Premier Foods is vulnerable to takeover unless it can grow its core brands – and it is running out of excuses fast, according to Panmure Gordon analyst Graham Jones.
Falling sales of Premier’s so-called ‘power brands’ in its second financial quarter had been “disappointing”, said Jones.
He acknowledged Premier’s core brands did not suit the unusually warm spring and summer the UK had experienced this year and Premier’s claim that innovation was focused on the second half of the year.
However, he told FoodManufacture.co.uk: “This has got to be the last time that you have the excuse that results will be second half weighted or that you have phasing of innovation. Innovation has got to be constant.”
Looking to exports for further growth was one option for Premier’s core brands, said Jones. “There’s definitely potential for that. Whether there would be even greater potential if Premier was acquired by a bigger group is debatable … We are seeing a lot of M&A [mergers and acquisitions] in the market.”
Premier’s declining share price since it renegotiated its refinancing package earlier this year also meant prospective buyers could get a good deal, he said. “The share price has just gone down and down, ironically since the balance sheet was resolved. That could create a bidding opportunity.
“Premier’s value to shareholders may not be worth as much as its value to a trade buyer or private equity house … If you look at the shareholders on the list, you do wonder whether they would start to be thinking about this as well.”
‘Focus on those brands’
That said, Jones praised Premier Foods managers. “You shouldn’t underestimate the amount of work they have done. They have done a good job of taking fixed costs out of the group. But the one thing they have got to do is just focus on running those brands, and they are good brands.”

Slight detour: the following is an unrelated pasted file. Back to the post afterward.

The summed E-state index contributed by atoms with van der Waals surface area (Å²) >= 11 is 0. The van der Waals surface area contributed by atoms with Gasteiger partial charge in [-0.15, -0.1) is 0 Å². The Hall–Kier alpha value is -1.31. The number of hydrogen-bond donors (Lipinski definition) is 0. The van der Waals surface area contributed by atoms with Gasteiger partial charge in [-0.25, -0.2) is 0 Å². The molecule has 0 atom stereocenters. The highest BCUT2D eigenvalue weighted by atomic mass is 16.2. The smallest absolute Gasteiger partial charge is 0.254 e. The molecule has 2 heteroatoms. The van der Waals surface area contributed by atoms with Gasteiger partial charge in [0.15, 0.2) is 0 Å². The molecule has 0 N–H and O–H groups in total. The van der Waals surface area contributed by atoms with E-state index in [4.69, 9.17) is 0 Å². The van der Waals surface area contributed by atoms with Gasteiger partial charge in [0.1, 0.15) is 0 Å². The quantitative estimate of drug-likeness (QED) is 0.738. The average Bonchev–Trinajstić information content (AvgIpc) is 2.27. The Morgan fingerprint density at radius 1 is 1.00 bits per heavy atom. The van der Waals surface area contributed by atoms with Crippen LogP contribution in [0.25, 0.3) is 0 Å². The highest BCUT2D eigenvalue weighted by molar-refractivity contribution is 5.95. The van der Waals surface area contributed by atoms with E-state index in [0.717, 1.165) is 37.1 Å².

He expected the firm to deliver better brand management. But in an analyst note, he and fellow Panmure Gordon analyst Damian McNeela stated: “If it doesn't we wonder whether, with the hard work done, Premier starts to look ripe for a take-out.”
Shore Capital analyst Darren Shirley also referred to Premier’s second quarter (Q2) trading performance as “disappointing”.
In the current year, sales of its power brands were no longer forecast to grow by previous estimates of 2–3%, Shirley said. In particular, sales were weak in flavours and seasoning and easy eating, especially gravies and stocks.
Broadly flat power brand sales
Management was issuing no new guidance for power brands, although Shirley predicted broadly flat sales.
Earlier today (June 18), Premier announced a joint venture with Specialty Powders to co-pack and co-manufacture powdered drinks and desserts at its Knighton factory in Staffordshire. The deal, entailing shifting some production to its Ashford site, together with separate consolidation of third-party logistics, would increase efficiency and cut costs, the company claimed.
“In what we see as a clever move, Premier is effectively exiting its least utilised factory together with £16M of loss-making own-label sales, and boosting efficiencies at Ashford, which we estimate could take out another £5-8M of costs,” said Jones and McNeela in their note.
Premier Foods Brands include Ambrosia desserts, Bird’s Custard, Bisto gravy and Mr Kipling cakes.